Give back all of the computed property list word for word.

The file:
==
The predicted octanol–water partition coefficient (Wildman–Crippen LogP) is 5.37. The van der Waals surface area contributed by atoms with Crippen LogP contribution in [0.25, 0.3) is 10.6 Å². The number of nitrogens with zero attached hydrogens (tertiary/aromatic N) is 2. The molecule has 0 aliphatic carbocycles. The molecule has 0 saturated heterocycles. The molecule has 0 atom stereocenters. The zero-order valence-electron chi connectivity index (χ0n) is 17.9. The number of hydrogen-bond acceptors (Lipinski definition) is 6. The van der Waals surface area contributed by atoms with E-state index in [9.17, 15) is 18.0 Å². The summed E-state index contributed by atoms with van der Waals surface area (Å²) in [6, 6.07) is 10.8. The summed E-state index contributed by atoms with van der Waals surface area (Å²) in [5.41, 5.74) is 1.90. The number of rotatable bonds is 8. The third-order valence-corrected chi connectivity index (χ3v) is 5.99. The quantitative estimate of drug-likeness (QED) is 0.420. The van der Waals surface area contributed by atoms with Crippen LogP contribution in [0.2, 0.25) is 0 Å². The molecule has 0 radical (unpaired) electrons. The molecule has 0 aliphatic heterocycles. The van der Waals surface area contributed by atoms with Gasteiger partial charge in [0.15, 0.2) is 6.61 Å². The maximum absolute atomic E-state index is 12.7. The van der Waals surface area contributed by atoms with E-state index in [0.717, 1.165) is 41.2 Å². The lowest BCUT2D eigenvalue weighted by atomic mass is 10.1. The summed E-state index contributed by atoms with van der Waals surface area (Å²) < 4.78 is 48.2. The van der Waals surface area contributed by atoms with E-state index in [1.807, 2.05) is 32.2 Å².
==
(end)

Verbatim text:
The predicted octanol–water partition coefficient (Wildman–Crippen LogP) is 5.37. The van der Waals surface area contributed by atoms with Crippen LogP contribution in [0.25, 0.3) is 10.6 Å². The number of nitrogens with zero attached hydrogens (tertiary/aromatic N) is 2. The molecule has 0 aliphatic carbocycles. The molecule has 0 saturated heterocycles. The molecule has 0 atom stereocenters. The zero-order valence-electron chi connectivity index (χ0n) is 17.9. The number of hydrogen-bond acceptors (Lipinski definition) is 6. The van der Waals surface area contributed by atoms with E-state index in [9.17, 15) is 18.0 Å². The summed E-state index contributed by atoms with van der Waals surface area (Å²) in [6, 6.07) is 10.8. The summed E-state index contributed by atoms with van der Waals surface area (Å²) in [5.41, 5.74) is 1.90. The number of rotatable bonds is 8. The third-order valence-corrected chi connectivity index (χ3v) is 5.99. The quantitative estimate of drug-likeness (QED) is 0.420. The van der Waals surface area contributed by atoms with Crippen LogP contribution in [0.2, 0.25) is 0 Å². The molecule has 0 radical (unpaired) electrons. The molecule has 0 aliphatic heterocycles. The van der Waals surface area contributed by atoms with Gasteiger partial charge in [0.15, 0.2) is 6.61 Å². The maximum absolute atomic E-state index is 12.7. The van der Waals surface area contributed by atoms with E-state index in [0.717, 1.165) is 41.2 Å². The lowest BCUT2D eigenvalue weighted by atomic mass is 10.1. The summed E-state index contributed by atoms with van der Waals surface area (Å²) < 4.78 is 48.2. The van der Waals surface area contributed by atoms with E-state index in [1.807, 2.05) is 32.2 Å².